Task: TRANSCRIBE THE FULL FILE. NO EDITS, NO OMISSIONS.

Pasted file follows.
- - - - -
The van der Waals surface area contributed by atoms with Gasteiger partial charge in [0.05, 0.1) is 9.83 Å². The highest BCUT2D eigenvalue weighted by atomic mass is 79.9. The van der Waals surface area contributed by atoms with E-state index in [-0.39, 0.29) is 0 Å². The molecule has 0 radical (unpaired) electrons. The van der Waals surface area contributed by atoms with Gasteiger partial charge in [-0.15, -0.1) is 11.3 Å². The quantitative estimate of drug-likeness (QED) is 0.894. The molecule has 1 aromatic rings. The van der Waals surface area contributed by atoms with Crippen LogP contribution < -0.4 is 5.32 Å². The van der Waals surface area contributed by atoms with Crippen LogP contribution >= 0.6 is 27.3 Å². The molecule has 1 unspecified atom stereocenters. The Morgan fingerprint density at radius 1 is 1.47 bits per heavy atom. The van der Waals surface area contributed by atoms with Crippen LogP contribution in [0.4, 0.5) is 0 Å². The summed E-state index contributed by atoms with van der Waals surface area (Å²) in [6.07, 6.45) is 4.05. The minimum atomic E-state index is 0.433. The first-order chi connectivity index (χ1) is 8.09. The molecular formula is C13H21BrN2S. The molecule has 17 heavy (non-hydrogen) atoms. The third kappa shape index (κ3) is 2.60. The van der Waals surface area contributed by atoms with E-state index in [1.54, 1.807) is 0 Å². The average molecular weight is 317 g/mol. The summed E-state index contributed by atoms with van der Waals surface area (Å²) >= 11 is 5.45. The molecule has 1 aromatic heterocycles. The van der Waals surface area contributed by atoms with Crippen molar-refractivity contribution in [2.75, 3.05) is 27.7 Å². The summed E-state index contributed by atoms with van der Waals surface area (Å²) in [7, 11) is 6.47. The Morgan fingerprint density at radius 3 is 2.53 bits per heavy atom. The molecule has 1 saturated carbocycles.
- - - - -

The van der Waals surface area contributed by atoms with Gasteiger partial charge in [0.05, 0.1) is 9.83 Å². The highest BCUT2D eigenvalue weighted by atomic mass is 79.9. The van der Waals surface area contributed by atoms with E-state index in [-0.39, 0.29) is 0 Å². The molecule has 0 radical (unpaired) electrons. The van der Waals surface area contributed by atoms with Gasteiger partial charge in [-0.15, -0.1) is 11.3 Å². The quantitative estimate of drug-likeness (QED) is 0.894. The molecule has 1 aromatic rings. The van der Waals surface area contributed by atoms with Crippen LogP contribution < -0.4 is 5.32 Å². The van der Waals surface area contributed by atoms with Crippen LogP contribution >= 0.6 is 27.3 Å². The molecule has 1 unspecified atom stereocenters. The Morgan fingerprint density at radius 1 is 1.47 bits per heavy atom. The van der Waals surface area contributed by atoms with Crippen LogP contribution in [0.4, 0.5) is 0 Å². The summed E-state index contributed by atoms with van der Waals surface area (Å²) in [6.07, 6.45) is 4.05. The minimum atomic E-state index is 0.433. The first-order chi connectivity index (χ1) is 8.09. The molecular formula is C13H21BrN2S. The molecule has 17 heavy (non-hydrogen) atoms. The third kappa shape index (κ3) is 2.60. The van der Waals surface area contributed by atoms with E-state index in [1.54, 1.807) is 0 Å². The average molecular weight is 317 g/mol. The summed E-state index contributed by atoms with van der Waals surface area (Å²) >= 11 is 5.45. The molecule has 1 aromatic heterocycles. The van der Waals surface area contributed by atoms with Crippen molar-refractivity contribution in [2.75, 3.05) is 27.7 Å². The summed E-state index contributed by atoms with van der Waals surface area (Å²) in [7, 11) is 6.47. The Morgan fingerprint density at radius 3 is 2.53 bits per heavy atom. The molecule has 1 saturated carbocycles.